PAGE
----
The new person charged with stopping transfer pricing abuse is a KPMG partner – another fox in the hen house

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It’s odd how much happens in a week when you just don’t feel up to  writing.

Some are big, but many are small and yet deeply symbolic. Take the appointment of a new head of transfer pricing at the OECD as an example. It is not mainstream news stuff — but in a  world where tax abuse by multinational companies is rampant and the demand that they be brought to book dominated many political agendas throughout 2013 this is important.

And that new head of transfer pricing at the body that is meant to set the rules to eliminate abuse is Andrew Hickman. No, I’d never heard of him either until now. But all you need to know is that he was a tax partner at KPMG in London. And that he replaces someone who was formerly a tax partner at PWC.

The Big 4 accountants continue to capture the world’s tax authorities so that they can continue to play their games of abuse — abuse they permit by being in all the world’s major tax havens, for a start. Now we have a head of OECD transfer pricing from KPMG and a chair of HMRC from KPMG, and something pretty similar is going on in Australia, if I recall correctly.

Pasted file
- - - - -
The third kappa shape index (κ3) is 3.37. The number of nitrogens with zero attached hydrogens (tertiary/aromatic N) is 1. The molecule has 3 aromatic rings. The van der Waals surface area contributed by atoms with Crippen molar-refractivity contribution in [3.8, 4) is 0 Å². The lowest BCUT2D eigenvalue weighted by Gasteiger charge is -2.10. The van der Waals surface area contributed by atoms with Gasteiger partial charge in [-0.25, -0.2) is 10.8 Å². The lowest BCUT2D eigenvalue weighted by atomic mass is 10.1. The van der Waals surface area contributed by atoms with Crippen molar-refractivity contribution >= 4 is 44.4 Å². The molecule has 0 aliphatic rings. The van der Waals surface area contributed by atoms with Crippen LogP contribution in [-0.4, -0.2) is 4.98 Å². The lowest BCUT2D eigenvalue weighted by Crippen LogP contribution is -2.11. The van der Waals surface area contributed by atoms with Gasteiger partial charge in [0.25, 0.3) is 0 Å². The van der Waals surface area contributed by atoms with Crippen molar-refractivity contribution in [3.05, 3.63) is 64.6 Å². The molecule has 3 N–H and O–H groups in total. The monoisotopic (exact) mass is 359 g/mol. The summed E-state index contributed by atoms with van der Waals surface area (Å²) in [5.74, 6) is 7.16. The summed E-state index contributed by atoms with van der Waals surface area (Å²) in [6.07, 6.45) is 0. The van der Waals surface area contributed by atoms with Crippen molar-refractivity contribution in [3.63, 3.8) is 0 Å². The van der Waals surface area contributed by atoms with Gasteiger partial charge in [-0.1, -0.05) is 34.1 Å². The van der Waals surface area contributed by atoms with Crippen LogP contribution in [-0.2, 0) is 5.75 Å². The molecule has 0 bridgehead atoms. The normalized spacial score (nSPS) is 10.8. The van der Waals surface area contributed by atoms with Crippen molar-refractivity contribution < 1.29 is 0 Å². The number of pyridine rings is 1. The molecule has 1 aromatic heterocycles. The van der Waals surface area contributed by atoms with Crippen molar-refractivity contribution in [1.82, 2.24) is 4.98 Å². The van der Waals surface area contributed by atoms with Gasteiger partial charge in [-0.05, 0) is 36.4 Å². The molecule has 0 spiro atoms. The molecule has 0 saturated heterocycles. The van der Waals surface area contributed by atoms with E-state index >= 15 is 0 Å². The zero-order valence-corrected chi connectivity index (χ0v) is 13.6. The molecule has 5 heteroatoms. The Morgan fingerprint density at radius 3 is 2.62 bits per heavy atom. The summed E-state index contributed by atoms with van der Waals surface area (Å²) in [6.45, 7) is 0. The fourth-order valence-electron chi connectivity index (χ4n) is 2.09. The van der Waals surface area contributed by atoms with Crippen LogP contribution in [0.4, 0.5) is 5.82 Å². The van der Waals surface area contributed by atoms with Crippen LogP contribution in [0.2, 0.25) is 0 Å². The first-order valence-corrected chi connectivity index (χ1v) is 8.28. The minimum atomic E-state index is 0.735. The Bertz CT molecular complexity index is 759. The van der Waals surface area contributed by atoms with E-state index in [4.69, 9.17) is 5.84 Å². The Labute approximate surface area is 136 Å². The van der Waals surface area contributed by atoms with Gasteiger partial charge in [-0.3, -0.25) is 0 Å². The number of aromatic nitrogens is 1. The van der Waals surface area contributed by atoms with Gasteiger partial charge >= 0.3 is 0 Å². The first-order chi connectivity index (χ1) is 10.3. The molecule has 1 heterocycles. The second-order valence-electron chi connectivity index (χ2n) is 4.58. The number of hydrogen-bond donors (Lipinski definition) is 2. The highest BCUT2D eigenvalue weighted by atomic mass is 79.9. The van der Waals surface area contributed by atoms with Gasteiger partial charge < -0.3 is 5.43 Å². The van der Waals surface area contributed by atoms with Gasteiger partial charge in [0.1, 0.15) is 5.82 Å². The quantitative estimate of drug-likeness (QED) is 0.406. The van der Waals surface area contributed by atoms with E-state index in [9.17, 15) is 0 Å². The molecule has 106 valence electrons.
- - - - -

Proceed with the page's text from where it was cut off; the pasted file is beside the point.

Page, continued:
These people are not there to reform the system. These people are there to ensure the system is maintained as it is because those who profit most from it are, almost certainly, the Big 4 who have a monopoly in providing advice on how it, supposedly, works (even though, very obviously, it does not work at all — except for their benefit).

I’d like to say you could not make this stuff up, but you can. This is what neoliberalism delivers — the corporate state, run by business for the benefit of a few in business. In that case is it any surprise that right now it appears that the OECD is not making any real progress at all on Base Erosion and Profit Shifting? All that politics is now being shredded by those inside the system to ensure that the burden of tax continues to be shifted from capital onto labour — which is you.

Now you know why the fight for tax justice has to go on. It’s core to our freedom. We thought we saw some progress last year. Right now 2014 looks to be the year when business is fighting back hard - and so far, it's winning.